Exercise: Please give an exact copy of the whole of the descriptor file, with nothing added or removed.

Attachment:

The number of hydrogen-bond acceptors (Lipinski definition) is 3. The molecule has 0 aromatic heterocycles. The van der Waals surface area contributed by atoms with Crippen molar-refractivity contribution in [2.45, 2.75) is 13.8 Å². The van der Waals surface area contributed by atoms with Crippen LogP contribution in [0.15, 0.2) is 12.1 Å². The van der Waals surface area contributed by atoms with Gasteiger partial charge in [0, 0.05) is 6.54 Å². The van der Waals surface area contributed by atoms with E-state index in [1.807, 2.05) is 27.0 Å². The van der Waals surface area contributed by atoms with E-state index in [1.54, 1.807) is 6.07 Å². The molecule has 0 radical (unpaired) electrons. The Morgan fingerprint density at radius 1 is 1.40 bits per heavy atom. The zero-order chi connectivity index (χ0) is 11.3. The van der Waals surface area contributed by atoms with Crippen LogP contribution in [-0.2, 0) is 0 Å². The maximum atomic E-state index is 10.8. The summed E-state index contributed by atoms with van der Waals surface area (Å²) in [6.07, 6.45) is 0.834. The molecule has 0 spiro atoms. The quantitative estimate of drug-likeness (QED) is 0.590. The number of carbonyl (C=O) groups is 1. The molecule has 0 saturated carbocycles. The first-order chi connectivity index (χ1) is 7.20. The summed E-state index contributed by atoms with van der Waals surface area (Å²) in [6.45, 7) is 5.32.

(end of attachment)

The number of hydrogen-bond acceptors (Lipinski definition) is 3. The molecule has 0 aromatic heterocycles. The van der Waals surface area contributed by atoms with Crippen molar-refractivity contribution in [2.45, 2.75) is 13.8 Å². The van der Waals surface area contributed by atoms with Crippen LogP contribution in [0.15, 0.2) is 12.1 Å². The van der Waals surface area contributed by atoms with Gasteiger partial charge in [0, 0.05) is 6.54 Å². The van der Waals surface area contributed by atoms with E-state index in [1.807, 2.05) is 27.0 Å². The van der Waals surface area contributed by atoms with E-state index in [1.54, 1.807) is 6.07 Å². The molecule has 0 radical (unpaired) electrons. The Morgan fingerprint density at radius 1 is 1.40 bits per heavy atom. The zero-order chi connectivity index (χ0) is 11.3. The van der Waals surface area contributed by atoms with Crippen LogP contribution in [-0.2, 0) is 0 Å². The maximum atomic E-state index is 10.8. The summed E-state index contributed by atoms with van der Waals surface area (Å²) in [6.07, 6.45) is 0.834. The molecule has 0 spiro atoms. The quantitative estimate of drug-likeness (QED) is 0.590. The number of carbonyl (C=O) groups is 1. The molecule has 0 saturated carbocycles. The first-order chi connectivity index (χ1) is 7.20. The summed E-state index contributed by atoms with van der Waals surface area (Å²) in [6.45, 7) is 5.32.